Mortality and Recovery After Stroke in The Gambia

Richard W. Walker, Michael Rolfe, Peter J. Kelly, Melville O. George, Oliver F.w. James

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Background and Purpose: There are no previously published studies of the long-term outcome of stroke in sub-Saharan Africa. Our goal was to determine the case fatality, time to and cause of death, and recovery in a hospital cohort of stroke patients in The Gambia. Methods: For 1 year beginning April 1, 1990, any patient presenting to the Royal Victoria Hospital (Banjul) with a diagnosis of stroke or having a stroke as an inpatient was recruited. After a standardized assessment, patients were followed up at 1 month, 6 months, and 3 to 4 years to assess recovery or, for those who died, record the date and likely cause of death. Results: Mean age of the 106 patients (70 men) was 58 years (range, 20 to 93 years). By 1 and 6 months, 29 (27%) and 47 (44%), respectively, had died, with only 27 (25%) surviving to final follow-up (4 patients not traced). Death occurred in hospital in 43 patients (57%). Cause of death was the initial stroke in 46 (61%), further stroke in 5 (7%), infection in 9 (12%), miscellaneous in 8 (11%) (only 1 vascular), and unknown in 7 (9%). On Cox regression analysis, incontinence in the first 24 hours, sensory inattention, and impaired gag reflex on admission were significant predictors of mortality. Predictors of recovery were similar to those of developed countries. Conclusions: Despite the young mean age, there was a high case fatality rate. The main cause of death was the stroke itself, and ischemic heart disease was very rare.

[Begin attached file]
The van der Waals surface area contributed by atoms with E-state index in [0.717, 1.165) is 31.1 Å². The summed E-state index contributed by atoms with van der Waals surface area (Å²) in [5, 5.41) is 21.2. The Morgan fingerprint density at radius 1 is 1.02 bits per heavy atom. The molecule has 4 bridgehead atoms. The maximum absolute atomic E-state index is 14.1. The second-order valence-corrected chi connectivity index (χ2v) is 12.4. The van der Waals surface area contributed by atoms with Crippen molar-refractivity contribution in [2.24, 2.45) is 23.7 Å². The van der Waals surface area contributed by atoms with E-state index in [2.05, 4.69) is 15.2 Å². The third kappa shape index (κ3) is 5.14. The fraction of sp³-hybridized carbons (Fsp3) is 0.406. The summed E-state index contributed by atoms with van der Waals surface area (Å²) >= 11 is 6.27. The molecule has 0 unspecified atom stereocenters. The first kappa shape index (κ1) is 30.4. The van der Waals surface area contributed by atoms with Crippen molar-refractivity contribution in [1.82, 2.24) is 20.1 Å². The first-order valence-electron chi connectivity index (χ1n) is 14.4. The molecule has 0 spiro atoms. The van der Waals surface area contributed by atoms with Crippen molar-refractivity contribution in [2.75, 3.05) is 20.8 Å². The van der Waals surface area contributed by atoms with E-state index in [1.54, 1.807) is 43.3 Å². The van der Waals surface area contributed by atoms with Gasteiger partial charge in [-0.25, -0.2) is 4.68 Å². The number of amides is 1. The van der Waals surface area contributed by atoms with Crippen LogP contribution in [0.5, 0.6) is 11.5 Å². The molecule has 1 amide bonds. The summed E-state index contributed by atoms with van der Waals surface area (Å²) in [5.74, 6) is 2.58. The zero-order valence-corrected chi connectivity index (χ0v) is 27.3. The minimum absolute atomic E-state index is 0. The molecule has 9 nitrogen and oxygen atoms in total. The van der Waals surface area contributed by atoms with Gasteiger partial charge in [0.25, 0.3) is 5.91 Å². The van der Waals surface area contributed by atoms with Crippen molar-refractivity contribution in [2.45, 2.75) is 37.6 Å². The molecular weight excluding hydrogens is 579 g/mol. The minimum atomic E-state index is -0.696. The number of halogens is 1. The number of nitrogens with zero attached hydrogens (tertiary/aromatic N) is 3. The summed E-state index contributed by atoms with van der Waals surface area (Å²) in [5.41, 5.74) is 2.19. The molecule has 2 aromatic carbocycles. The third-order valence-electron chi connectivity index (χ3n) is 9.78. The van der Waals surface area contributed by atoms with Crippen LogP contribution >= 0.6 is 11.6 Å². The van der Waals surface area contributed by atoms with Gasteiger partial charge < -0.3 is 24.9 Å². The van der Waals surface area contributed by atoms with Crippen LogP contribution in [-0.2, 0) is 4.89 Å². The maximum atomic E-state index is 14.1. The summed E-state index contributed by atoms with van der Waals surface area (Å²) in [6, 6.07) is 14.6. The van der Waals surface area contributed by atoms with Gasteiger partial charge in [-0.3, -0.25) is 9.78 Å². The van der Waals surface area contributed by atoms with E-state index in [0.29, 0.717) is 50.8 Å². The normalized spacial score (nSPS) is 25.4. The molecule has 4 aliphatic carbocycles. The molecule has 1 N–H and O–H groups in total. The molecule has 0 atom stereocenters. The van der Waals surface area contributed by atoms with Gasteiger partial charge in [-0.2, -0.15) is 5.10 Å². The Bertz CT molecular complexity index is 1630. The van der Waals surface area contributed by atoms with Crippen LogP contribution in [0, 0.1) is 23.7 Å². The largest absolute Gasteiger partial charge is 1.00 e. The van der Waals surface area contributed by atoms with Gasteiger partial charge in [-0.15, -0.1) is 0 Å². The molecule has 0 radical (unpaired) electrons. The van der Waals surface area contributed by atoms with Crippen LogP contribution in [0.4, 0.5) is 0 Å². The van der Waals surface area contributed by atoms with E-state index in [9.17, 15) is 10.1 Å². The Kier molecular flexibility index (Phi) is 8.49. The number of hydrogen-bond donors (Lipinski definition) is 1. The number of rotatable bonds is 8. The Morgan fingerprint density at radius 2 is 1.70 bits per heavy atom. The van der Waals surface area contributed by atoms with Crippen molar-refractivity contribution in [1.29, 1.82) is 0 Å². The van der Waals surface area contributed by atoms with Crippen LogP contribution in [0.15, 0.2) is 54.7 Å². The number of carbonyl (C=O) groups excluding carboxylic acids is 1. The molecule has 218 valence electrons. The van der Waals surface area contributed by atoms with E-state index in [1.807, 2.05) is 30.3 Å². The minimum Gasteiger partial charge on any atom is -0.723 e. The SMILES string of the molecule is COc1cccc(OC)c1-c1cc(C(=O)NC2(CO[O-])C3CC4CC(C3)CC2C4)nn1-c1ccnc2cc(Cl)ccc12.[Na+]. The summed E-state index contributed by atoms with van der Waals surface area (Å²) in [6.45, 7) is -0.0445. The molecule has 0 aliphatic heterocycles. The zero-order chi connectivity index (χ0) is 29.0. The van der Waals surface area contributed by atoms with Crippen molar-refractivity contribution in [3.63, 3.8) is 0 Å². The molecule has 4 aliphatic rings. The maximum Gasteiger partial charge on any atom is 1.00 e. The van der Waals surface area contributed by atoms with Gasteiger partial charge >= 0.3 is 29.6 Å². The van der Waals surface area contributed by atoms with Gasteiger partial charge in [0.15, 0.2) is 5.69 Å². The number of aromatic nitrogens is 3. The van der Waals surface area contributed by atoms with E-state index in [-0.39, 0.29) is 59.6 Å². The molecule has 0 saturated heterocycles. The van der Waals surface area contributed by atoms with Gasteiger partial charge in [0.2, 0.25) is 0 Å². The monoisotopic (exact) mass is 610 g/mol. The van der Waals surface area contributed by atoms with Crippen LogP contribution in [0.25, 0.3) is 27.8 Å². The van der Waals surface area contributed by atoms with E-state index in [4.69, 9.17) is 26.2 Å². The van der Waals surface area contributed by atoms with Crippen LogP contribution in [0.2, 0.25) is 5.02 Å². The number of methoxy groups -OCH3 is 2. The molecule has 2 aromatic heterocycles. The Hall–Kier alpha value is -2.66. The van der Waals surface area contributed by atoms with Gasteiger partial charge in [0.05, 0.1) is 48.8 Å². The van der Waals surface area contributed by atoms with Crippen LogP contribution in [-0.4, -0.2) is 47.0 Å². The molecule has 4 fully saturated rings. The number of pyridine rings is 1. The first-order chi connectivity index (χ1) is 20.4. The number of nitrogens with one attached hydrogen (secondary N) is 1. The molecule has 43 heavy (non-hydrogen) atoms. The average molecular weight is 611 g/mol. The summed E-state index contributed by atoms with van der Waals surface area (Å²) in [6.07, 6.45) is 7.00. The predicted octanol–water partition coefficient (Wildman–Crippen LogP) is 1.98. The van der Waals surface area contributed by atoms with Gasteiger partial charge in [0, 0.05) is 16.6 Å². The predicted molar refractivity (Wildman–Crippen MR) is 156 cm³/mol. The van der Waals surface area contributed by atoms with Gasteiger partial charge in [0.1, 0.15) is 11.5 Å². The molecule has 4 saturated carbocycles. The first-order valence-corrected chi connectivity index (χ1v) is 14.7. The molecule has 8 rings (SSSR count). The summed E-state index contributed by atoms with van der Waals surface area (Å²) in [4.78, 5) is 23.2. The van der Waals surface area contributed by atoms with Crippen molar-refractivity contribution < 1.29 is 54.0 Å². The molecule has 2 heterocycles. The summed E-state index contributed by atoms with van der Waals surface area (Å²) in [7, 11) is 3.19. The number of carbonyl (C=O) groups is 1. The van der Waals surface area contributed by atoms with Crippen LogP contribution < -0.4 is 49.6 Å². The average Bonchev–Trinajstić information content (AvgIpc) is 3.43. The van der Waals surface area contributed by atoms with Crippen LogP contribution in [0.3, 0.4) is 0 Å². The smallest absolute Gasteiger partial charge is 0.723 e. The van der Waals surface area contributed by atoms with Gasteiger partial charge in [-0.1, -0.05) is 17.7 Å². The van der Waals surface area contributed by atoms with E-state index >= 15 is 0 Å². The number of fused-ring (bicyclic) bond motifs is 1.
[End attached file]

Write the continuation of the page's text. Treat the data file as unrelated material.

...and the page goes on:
Original languageEnglish
Pages (from-to)1604-1609
Issue number7
Publication statusPublished - 1 Jul 2003

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